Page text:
On Wednesday, Boston’s Irish Consul General Michael Lonergan spoke with IrishCentral about the tragic Boston Marathon attacks amid conflicting reports that a suspect had been either identified and or arrested.
The Irish Consulate in Boston is located on Boylston Street, the same street where the attacks on Monday took place.
Lonergan was in between watching the marathon - a holiday in Boston - and tending to work when the first bomb went off on Monday at 2:50pm. Lonergan was in his office and felt his desk and building shake when the first bomb exploded.
The Consulate, as well as other offices in the immediate area, were evacuated within 40 minutes of the explosions and remain closed off today as investigations are continuing. Lonergan said that he nor his staff have been able to get into the offices since, and “are hoping to get in by Friday, but may have to wait until Monday.”
When asked if the scene was chaotic in the aftermath of the explosions, Lonergan was quick to praise the Boston emergency response services.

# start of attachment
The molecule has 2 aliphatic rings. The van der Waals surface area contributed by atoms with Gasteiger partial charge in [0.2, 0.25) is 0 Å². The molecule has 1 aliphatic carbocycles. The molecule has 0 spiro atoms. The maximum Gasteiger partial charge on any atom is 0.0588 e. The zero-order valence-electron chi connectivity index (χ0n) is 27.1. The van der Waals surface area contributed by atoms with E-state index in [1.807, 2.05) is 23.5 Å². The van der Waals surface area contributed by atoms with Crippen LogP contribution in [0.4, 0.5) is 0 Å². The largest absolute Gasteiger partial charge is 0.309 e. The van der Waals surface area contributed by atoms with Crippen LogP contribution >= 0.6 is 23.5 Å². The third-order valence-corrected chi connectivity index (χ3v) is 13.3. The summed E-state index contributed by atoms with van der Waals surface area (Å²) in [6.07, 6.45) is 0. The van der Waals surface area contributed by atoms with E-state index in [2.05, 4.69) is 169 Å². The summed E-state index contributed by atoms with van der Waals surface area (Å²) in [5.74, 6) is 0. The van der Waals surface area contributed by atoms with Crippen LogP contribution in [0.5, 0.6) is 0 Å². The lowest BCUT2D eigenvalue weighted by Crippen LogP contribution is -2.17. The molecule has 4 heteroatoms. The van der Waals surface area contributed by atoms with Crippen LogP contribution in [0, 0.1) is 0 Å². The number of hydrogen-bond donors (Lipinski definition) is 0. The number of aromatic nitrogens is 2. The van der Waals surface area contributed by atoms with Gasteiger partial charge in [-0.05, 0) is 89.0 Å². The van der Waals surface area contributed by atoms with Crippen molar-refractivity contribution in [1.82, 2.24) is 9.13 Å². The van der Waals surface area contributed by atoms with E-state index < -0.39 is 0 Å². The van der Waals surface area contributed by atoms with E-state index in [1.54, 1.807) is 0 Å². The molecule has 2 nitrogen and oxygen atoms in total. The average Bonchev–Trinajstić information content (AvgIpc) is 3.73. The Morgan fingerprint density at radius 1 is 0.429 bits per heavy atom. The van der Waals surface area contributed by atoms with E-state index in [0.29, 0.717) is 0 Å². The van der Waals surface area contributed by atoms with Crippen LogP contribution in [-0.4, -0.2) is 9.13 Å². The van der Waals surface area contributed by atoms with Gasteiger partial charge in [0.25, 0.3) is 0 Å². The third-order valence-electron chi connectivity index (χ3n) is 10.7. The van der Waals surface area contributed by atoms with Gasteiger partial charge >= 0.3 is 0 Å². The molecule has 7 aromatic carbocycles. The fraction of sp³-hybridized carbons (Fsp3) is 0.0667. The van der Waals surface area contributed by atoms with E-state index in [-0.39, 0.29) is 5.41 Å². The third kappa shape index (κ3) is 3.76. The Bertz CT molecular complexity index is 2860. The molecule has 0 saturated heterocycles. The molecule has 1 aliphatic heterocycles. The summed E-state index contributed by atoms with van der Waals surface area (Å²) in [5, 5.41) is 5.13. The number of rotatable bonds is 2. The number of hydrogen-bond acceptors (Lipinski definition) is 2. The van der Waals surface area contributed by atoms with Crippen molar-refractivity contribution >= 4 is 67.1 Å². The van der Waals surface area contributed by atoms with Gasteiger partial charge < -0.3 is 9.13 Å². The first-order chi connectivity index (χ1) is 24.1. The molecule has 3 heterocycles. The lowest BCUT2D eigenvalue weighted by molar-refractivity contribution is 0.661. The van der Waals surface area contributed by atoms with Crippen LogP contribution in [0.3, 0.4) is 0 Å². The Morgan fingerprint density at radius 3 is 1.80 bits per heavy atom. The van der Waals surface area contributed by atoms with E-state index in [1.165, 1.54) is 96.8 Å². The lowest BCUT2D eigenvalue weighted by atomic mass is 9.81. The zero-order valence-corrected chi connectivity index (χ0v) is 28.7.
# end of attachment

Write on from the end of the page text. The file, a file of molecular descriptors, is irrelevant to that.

”Inevitably there was a sense of fear around Boylston Street, but the manner in which the responding emergency services conducted themselves both was quick and efficient,” said Lonergan.
Echoing many others, he said that Monday’s bombing was such a “random” attack, and that the community in Boston is feeling both shock and outrage.
Irish roots run deep in Boston, and Lonergan was happy to report that no Irish citizens were harmed in the attack. He was, of course, sad to hear of the Irish connections amongst not only those injured, but those who died.
Lonergan added that on Wednesday morning, Taoiseach Enda Kenny called Massachusetts’ Governor Deval Patrick to extend his sympathies to Boston on behalf of Ireland. Kenny noted the strong connections between Ireland and Boston and said he is looking forward to his visit to the city next month.
New footage of Boston marathon explosion:
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